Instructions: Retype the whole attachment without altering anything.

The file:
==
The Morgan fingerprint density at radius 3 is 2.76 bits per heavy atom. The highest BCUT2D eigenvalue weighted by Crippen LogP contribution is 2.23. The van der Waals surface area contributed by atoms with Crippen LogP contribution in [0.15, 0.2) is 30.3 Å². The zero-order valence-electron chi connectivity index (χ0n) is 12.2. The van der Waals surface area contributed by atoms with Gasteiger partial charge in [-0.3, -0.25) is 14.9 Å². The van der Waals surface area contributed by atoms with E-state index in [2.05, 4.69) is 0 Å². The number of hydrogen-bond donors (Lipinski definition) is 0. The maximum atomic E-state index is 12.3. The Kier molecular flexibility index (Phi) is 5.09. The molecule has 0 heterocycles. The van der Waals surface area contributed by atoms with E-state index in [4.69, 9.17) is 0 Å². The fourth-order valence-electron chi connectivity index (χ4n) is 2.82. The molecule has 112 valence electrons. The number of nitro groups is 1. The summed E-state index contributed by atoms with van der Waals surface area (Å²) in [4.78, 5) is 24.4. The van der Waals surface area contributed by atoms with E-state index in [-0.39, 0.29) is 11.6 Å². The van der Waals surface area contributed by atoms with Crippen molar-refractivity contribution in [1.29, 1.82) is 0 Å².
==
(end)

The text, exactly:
The Morgan fingerprint density at radius 3 is 2.76 bits per heavy atom. The highest BCUT2D eigenvalue weighted by Crippen LogP contribution is 2.23. The van der Waals surface area contributed by atoms with Crippen LogP contribution in [0.15, 0.2) is 30.3 Å². The zero-order valence-electron chi connectivity index (χ0n) is 12.2. The van der Waals surface area contributed by atoms with Gasteiger partial charge in [-0.3, -0.25) is 14.9 Å². The van der Waals surface area contributed by atoms with E-state index in [2.05, 4.69) is 0 Å². The number of hydrogen-bond donors (Lipinski definition) is 0. The maximum atomic E-state index is 12.3. The Kier molecular flexibility index (Phi) is 5.09. The molecule has 0 heterocycles. The van der Waals surface area contributed by atoms with E-state index in [4.69, 9.17) is 0 Å². The fourth-order valence-electron chi connectivity index (χ4n) is 2.82. The molecule has 112 valence electrons. The number of nitro groups is 1. The summed E-state index contributed by atoms with van der Waals surface area (Å²) in [4.78, 5) is 24.4. The van der Waals surface area contributed by atoms with E-state index in [-0.39, 0.29) is 11.6 Å². The van der Waals surface area contributed by atoms with Crippen molar-refractivity contribution in [1.29, 1.82) is 0 Å².